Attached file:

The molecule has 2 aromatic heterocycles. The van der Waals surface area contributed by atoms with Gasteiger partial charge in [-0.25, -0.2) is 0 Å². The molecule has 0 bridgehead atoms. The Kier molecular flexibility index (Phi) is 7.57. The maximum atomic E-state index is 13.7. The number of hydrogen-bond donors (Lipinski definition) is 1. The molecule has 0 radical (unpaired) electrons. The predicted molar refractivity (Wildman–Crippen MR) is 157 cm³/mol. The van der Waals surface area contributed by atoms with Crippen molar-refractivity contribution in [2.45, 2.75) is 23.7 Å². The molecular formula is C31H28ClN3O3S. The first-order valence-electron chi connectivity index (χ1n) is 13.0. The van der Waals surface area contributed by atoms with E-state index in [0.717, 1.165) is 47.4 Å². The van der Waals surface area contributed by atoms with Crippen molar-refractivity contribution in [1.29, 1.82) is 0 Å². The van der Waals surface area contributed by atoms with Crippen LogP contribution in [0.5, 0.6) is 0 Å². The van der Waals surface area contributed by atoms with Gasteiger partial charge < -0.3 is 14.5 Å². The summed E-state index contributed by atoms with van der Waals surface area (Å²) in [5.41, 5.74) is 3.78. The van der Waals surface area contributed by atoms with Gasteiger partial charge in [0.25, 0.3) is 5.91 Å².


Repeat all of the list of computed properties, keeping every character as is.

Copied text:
The molecule has 2 aromatic heterocycles. The van der Waals surface area contributed by atoms with Gasteiger partial charge in [-0.25, -0.2) is 0 Å². The molecule has 0 bridgehead atoms. The Kier molecular flexibility index (Phi) is 7.57. The maximum atomic E-state index is 13.7. The number of hydrogen-bond donors (Lipinski definition) is 1. The molecule has 0 radical (unpaired) electrons. The predicted molar refractivity (Wildman–Crippen MR) is 157 cm³/mol. The van der Waals surface area contributed by atoms with Crippen molar-refractivity contribution in [2.45, 2.75) is 23.7 Å². The molecular formula is C31H28ClN3O3S. The first-order valence-electron chi connectivity index (χ1n) is 13.0. The van der Waals surface area contributed by atoms with E-state index in [0.717, 1.165) is 47.4 Å². The van der Waals surface area contributed by atoms with Crippen molar-refractivity contribution in [1.29, 1.82) is 0 Å². The van der Waals surface area contributed by atoms with Crippen LogP contribution in [0.5, 0.6) is 0 Å². The van der Waals surface area contributed by atoms with Gasteiger partial charge < -0.3 is 14.5 Å². The summed E-state index contributed by atoms with van der Waals surface area (Å²) in [5.41, 5.74) is 3.78. The van der Waals surface area contributed by atoms with Gasteiger partial charge in [0.25, 0.3) is 5.91 Å².